.
.
.
.
.
.
.
.
.
.
.
.
.
.
.
.
.
.
.
.
.
.
.
.
.
.
.
.
.
.
.
.
.
.
.
.
.
.
.
.
.
.
Astronomy before Ptolemy
Ptolemy and the Almagest .
Practical Mathematics . .
Exercises . . . . . . .
References and Notes . .
.
.
.
.
.
.
.
.
.
.
.
.
.
.
.
.
.
.
.
.
133
.
.
.
.
.
.
.
.
.
.
.
.
.
.
.
The Final Chapters of Greek Mathematics
6.1 Nicomachus and Elementary Number Theory
6.2 Diophantus and Greek Algebra . . . . . .
6.3 Pappus and Analysis . . . . . . . . . .
6.4 Hypatia and the End of Greek Mathematics .
Exercises . . . . . . . . . . . . . .
References and Notes . . . . . . . . .
.
.
.
.
.
.
.
.
.
.
.
.
.
.
.
.
.
.
.
.
.
.
.
.
.
.
.
.
.
.
.
.
.
.
.
.
.
.
.
.
.
.
.
.
.
134
145
157
168
170
172
173
176
185
189
191
192
.
.
.
.
.
.
.
.
.
.
.
.
.
.
.
.
.
.
.
.
.
.
.
.
.
.
.
.
.
.
.
.
.
.
.
.
.
.
.
.
.
.
.
.
.
.
.
.
.
.
.
.
.
.
.
.
.
.
.
.
.
.
.
.
.
.
.
.
.
.
.
.
.
.
.
.
.
.
.
.
.
.
.
.
.
.
.
.
.
.
.
.
.
.
.
.
.
.
.
.
.
.
.
.
.
.
.
.
.
.
.
.
.
.
.
.
.
.
.
.
.
.
.
.
.
.
Medieval Mathematics
Ancient and Medieval China
7.1
7.2
7.3
7.4
7.5
7.6
Chapter 8
.
.
.
.
.
.
.
Mathematical Methods in Hellenistic Times
5.1
5.2
5.3
Chapter 6
.
.
.
.
.
.
.
94
96
101
103
112
115
127
131
Introduction to Mathematics in China
Calculations . . . . . . . . . .
Geometry . . . . . . . . . . .
Solving Equations . . . . . . . .
Indeterminate Analysis . . . . . .
Transmission To and From China . .
Exercises . . . . . . . . . . .
References and Notes . . . . . .
195
.
.
.
.
.
.
.
.
.
.
.
.
.
.
.
.
.
.
.
.
.
.
.
.
196
197
201
209
222
225
226
228
Ancient and Medieval India
230
8.1
8.2
8.3
231
233
237
Introduction to Mathematics in India . . . . . . . . . . . .
Calculations . . . . . . . . . . . . . . . . . . . . . .
Geometry . . . . . . . . . . . . . . . . . . . . . . .
Contents
8.4
8.5
8.6
8.7
8.8
Chapter 9
Chapter 10
Chapter 11
PART THREE
Chapter 12
Equation Solving . . . . . .
Indeterminate Analysis . . . .
Combinatorics . . . . . . .
Trigonometry . . . . . . . .
Transmission To and From India
Exercises . . . . . . . . .
References and Notes . . . .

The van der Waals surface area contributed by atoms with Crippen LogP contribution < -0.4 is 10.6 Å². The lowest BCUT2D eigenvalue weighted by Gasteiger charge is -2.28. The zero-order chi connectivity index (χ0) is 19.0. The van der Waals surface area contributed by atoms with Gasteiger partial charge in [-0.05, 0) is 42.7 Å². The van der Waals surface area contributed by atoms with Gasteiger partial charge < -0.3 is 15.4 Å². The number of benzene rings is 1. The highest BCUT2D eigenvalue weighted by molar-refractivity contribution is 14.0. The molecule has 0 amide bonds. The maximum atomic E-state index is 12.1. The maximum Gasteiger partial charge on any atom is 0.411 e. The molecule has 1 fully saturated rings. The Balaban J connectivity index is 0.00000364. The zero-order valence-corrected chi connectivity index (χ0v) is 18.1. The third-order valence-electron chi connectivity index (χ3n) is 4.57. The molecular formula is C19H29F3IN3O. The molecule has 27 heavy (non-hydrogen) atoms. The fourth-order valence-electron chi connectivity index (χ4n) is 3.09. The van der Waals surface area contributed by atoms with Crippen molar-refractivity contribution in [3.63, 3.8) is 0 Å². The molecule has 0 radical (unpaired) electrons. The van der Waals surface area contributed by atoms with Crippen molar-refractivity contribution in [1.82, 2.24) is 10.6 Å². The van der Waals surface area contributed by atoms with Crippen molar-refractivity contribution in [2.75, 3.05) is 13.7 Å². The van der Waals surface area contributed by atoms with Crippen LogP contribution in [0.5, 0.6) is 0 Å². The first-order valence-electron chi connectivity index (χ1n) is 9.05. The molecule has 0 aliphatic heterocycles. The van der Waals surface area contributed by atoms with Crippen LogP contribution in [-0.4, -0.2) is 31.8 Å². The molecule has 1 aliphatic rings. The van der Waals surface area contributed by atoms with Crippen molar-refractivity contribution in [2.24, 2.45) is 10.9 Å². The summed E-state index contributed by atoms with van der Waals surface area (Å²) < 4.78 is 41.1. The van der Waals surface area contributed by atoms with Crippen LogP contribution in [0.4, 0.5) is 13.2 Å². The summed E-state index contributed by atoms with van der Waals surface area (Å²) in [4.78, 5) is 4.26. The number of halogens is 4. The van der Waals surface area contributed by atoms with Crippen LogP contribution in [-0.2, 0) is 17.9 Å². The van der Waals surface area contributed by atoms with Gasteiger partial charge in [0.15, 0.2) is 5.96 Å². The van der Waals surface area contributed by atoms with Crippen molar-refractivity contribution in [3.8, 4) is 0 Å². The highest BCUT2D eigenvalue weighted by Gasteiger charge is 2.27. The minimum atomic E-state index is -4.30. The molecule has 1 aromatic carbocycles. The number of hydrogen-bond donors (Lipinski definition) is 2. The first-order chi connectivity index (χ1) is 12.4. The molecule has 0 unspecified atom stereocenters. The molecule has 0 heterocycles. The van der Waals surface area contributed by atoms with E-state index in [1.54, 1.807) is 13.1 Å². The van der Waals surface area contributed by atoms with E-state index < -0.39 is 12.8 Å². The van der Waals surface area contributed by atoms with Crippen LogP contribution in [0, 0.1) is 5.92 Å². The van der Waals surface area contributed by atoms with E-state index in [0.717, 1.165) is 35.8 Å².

.
.
.
.
.
.
.
.
.
.
.
.
.
.
The Mathematics of Islam
9.1 Introduction to Mathematics in Islam
9.2 Decimal Arithmetic . . . . . . .
9.3 Algebra . . . . . . . . . . . .
9.4 Combinatorics . . . . . . . . .
9.5 Geometry . . . . . . . . . . .
9.6 Trigonometry . . . . . . . . . .
9.7 Transmission of Islamic Mathematics
Exercises . . . . . . . . . . .
References and Notes . . . . . .
.
.
.
.
.
.
.
.
.
.
.
.
.
.
.
.
.
.
.
.
.
.
.
.
.
.
.
.
.
.
.
.
.
.
.
.
.
.
.
.
.
.
.
.
.
.
.
.
.
.
.
.
.
.
.
.
.
.
.
.
.
.
.
.
.
.
.
.
.
.
.
.
.
.
.
.
.
.
.
.
.
.
.
.
.
.
.
.
.
.
.
.
.
.
.
.
Mathematics in Medieval Europe
10.1 Introduction to the Mathematics of Medieval Europe
10.2 Geometry and Trigonometry . . . . . . . . . .
10.3 Combinatorics . . . . . . . . . . . . . . .
10.4 Medieval Algebra . . . . . . . . . . . . . .
10.5 The Mathematics of Kinematics . . . . . . . .
Exercises . . . . . . . . . . . . . . . . .
References and Notes . . . . . . . . . . . .
Mathematics around the World
11.1 Mathematics at the Turn of the Fourteenth Century
11.2 Mathematics in America, Africa, and the Paciﬁc .
Exercises . . . . . . . . . . . . . . . .
References and Notes . . . . . . . . . . .
.
.
.
.
.
.
.
.
.
.
.
.
.
.
.
.
.
.
.
.
.
.
.
.
.
.
.
.
.
.
.
.
.
.
.
.
.
.
.
.
.
.
.
.
.
.
.
.
.
.
.
.
.
.
.
.
.
.
.
.
.
.
.
.
.
.
.
.
.
.
.
.
.
.
.
.
.
.
.
.
.
.
.
.
.
.
.
.
.
.
.
.
.
.
.
.
.
.
.
.
.
.
.
.
.
.
.
.
.
.
.
.
.
.
.
.
.
.
.
.
.
.
.
.
.
.
.
.
.
.
.
.
.
.
.
.
.
.
.
vii
.
.
.
.
.
.
.
242
244
250
252
259
260
263
.
.
.
.
.
.
.
.
.
265
266
267
271
292
296
306
317
318
321
.
.
.
.
.
.
.
324
325
328
337
342
351
359
362
.
.
.
.
364
365
370
379
380
Early Modern Mathematics
Algebra in the Renaissance
383
12.1 The Italian Abacists . . . . . . . . . . . . . . . . . . .
12.2 Algebra in France, Germany, England, and Portugal . . . . . .
12.3 The Solution of the Cubic Equation . . . . . . . . . . . . .
385
389
399
viii
Contents
12.4 Vi` te, Algebraic Symbolism, and Analysis
e
12.5 Simon Stevin and Decimal Fractions . .
Exercises . . . . . . . . . . . . .
References . . . . . . . . . . . .
Chapter 13
Chapter 14
Chapter 15
Chapter 16
PART FOUR
Chapter 17
Mathematical Methods in the Renaissance
13.1 Perspective . . . . . . . . . . .
13.2 Navigation and Geography . . . .
13.3 Astronomy and Trigonometry . . .
13.4 Logarithms . . . . . . . . . .
13.5 Kinematics . . . . . . . . . . .
Exercises . . . . . . . . . . .
References and Notes . . . . . .